My Dark Vanessa is one of 2020’s biggest releases, bought at auction for seven figures. It’s also one of the most controversial. Excavation author Wendy Ortiz accused not only Russell of plagiarising her memoir about a student-teacher relationship – despite not having read the book – but the industry of paying more money for books written by white writers. In response to the allegations, Oprah removed My Dark Vanessa from her Book Club (although it has since become clear that Ortiz’s claims are unfounded). Then a juror was almost swapped off the Harvey Weinstein trial after his lawyers argued that, as they had read the novel, it could cloud their judgement. “A difficult time” is how Russell describes that period, clearly hesitant to revisit the furore(s).

Humbert Humbert (Jeremy Irons) and Dolores Haze (Dominique Swain) in a screen adaptation of Lolita

But after support from literary megaliths such as Stephen King and Gillian Flynn in the past month, everything finally seems to have smoothed over for Russell – apart from the fact that her book tour has been cancelled due to the coronavirus. When speaking to Russell, her sentences eloquent and fully formed, you get the impression that, whatever happened, she knew she was onto something good. “I believed in the book,” she repeats at various points throughout our conversation. But she is also shy – to the point I suspect she is relieved about the cancelling of the book tour. She hangs up from our Skype call to ask if we can speak over the phone instead, admitting: “I’m not really camera ready right now.”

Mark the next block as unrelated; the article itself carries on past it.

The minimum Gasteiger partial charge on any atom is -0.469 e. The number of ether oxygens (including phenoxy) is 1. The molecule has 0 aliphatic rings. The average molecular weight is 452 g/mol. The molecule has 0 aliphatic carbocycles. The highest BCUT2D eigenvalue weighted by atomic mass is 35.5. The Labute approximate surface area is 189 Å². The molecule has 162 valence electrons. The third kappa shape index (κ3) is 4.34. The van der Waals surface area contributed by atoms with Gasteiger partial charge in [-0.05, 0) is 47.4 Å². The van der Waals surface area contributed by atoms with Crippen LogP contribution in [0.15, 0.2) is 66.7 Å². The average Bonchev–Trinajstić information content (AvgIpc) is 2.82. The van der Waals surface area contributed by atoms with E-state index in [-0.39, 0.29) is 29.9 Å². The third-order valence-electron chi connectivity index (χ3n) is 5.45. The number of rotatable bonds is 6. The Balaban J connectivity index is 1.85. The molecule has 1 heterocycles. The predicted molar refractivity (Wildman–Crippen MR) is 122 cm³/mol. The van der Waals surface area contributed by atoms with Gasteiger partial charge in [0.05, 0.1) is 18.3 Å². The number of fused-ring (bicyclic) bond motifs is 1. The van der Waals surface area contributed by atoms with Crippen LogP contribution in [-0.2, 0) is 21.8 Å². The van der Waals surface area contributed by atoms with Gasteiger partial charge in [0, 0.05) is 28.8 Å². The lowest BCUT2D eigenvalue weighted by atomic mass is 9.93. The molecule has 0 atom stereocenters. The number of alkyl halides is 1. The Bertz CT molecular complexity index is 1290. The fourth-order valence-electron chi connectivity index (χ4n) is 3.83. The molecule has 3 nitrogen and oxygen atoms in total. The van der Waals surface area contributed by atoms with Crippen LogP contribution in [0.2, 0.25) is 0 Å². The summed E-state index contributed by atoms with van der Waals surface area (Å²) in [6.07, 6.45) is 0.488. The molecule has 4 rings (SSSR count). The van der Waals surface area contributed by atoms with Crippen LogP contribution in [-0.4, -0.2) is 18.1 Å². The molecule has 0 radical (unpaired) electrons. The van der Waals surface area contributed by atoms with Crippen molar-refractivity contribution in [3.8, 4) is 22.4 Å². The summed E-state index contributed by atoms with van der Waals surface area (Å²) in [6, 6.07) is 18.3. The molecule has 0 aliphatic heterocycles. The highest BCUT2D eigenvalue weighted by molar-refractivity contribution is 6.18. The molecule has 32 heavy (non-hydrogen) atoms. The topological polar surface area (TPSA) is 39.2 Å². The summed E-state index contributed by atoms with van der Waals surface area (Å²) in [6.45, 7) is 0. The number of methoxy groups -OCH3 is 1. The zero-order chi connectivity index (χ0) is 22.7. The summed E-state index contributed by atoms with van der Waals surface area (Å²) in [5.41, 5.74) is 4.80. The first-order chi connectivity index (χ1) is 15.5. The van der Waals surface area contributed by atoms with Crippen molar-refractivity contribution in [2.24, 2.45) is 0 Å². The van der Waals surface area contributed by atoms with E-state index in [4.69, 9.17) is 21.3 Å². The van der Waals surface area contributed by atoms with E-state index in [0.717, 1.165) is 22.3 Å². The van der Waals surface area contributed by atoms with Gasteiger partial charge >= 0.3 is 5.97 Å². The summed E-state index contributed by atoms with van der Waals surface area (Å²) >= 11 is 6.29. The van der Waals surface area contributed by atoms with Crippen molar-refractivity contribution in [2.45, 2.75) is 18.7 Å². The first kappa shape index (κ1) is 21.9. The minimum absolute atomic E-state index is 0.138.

Russell, 35, grew up in a small town in Maine and spent much of her childhood with her nose in books and she also started to notice hyper-sexualisation and sexism in other areas of pop culture. “It was an insight into the way the world worked,” she explains with a sigh. After she read Lolita, she started seeing the book everywhere she looked: it was in the way men’s gazes lingered on her developing body, the way Britney Spears appeared on the cover of Rolling Stone cuddling a Teletubby doll in polka dot underwear. Or the way that intern Monica Lewinsky was called a “homewrecker” for giving the president oral sex in the oval office, even though he was 27 years her senior.